The main styles Cunningham is trying to meld are country, rock, and blues. While he has obviously gotten many chops together in each separate area, they rarely come off as being thoroughly internalized. The parts of the record which are most successful come when he attempts less genre-hopping with his playing, and spends more time on his writing. When Cunningham follows his ear, his writing leads to interesting places, and his playing follows suit. This comes through on the track titled "Hemp." One of the things elevating this track above the others is the strong melody. It’s beautiful and haunting, recalling (to me) the title track of the film Dead Man Walking: "Eyes of Love." The sparse instrumentation (just acoustic lap steel, percussion, and occasional voice doubling melody) and honing of style on this cut enable more focused playing. It’s a great little piece.
When considering his melding of multiple styles, and the use of 2-3 different guitars on a single track, Cunningham does better when sticking to one thing at a time. Less is definitely more here. When he pares down and pays more attention to melody and composition, he comes through beautifully. Two other standout tunes are "Backtalk" and "Peace." "Backtalk" would fit well in an Allman Brothers instrumental set and "Peace" is the most successful jazz piece on the CD (not the Horace Silver tune). Again, both of these tunes benefits from more attention to composition and melody, in addition to Cunningham focusing on one instrument. Some of the other melodies on the CD feel like afterthoughts to a particular groove or form, and that’s where the music becomes less interesting.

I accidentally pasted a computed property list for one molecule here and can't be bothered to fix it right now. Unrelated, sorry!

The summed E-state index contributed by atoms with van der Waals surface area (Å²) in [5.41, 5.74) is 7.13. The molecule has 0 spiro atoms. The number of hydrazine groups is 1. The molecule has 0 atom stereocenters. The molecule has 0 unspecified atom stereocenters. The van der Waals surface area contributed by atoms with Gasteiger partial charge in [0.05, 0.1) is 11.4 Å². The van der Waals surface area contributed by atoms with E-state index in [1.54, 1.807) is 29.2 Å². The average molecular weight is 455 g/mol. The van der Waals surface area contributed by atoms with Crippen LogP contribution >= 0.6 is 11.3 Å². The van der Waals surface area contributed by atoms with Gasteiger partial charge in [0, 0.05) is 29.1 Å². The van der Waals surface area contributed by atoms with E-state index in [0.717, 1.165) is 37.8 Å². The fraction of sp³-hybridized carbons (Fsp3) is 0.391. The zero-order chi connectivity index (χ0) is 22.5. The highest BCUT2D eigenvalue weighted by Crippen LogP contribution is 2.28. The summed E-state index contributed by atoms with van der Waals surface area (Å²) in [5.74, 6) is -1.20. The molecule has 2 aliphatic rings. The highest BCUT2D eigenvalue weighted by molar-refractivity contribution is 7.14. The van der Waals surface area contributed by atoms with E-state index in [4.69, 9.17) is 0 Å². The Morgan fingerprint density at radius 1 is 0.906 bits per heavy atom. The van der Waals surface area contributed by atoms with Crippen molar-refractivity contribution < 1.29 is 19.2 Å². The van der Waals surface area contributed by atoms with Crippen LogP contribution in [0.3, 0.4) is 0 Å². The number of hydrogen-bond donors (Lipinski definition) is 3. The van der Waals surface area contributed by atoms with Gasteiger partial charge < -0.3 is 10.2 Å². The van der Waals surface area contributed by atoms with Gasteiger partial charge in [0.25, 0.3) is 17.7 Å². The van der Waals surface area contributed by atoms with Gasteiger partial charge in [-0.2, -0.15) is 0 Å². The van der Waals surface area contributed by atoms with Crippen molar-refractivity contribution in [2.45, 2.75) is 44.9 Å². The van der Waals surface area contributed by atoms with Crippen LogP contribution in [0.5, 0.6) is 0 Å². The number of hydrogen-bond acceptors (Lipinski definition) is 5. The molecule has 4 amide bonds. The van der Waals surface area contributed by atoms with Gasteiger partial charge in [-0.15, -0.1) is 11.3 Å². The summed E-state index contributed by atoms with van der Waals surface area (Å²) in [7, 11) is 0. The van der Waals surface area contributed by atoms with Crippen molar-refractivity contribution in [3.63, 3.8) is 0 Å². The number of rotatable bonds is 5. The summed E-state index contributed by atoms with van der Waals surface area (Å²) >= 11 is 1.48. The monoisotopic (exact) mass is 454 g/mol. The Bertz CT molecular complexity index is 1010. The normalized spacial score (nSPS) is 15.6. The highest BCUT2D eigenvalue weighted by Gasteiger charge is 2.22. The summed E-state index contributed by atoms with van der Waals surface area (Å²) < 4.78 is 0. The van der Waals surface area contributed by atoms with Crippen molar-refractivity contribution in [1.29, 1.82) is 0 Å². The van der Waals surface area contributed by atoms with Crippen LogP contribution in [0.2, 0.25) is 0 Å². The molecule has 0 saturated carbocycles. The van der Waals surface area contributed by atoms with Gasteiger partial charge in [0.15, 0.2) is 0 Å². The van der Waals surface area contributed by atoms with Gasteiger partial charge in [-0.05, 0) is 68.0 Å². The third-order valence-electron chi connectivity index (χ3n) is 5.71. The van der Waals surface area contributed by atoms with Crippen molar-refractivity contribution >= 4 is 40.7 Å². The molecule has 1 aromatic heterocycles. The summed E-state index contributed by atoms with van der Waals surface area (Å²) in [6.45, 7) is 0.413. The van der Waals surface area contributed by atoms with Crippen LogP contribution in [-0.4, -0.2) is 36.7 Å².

The rest of the players give excellent support to Cunningham. In particular Randy Hoexter on organ lays down some sweet pads and blows some nice solos. If Cunningham works hard and keeps going in the direction of this record, he could become a voice to seek out in the style of the great current guitarist Duke Levine. While we watch what happens, listening to this recording definitely elicits a few "dubious" pleasures.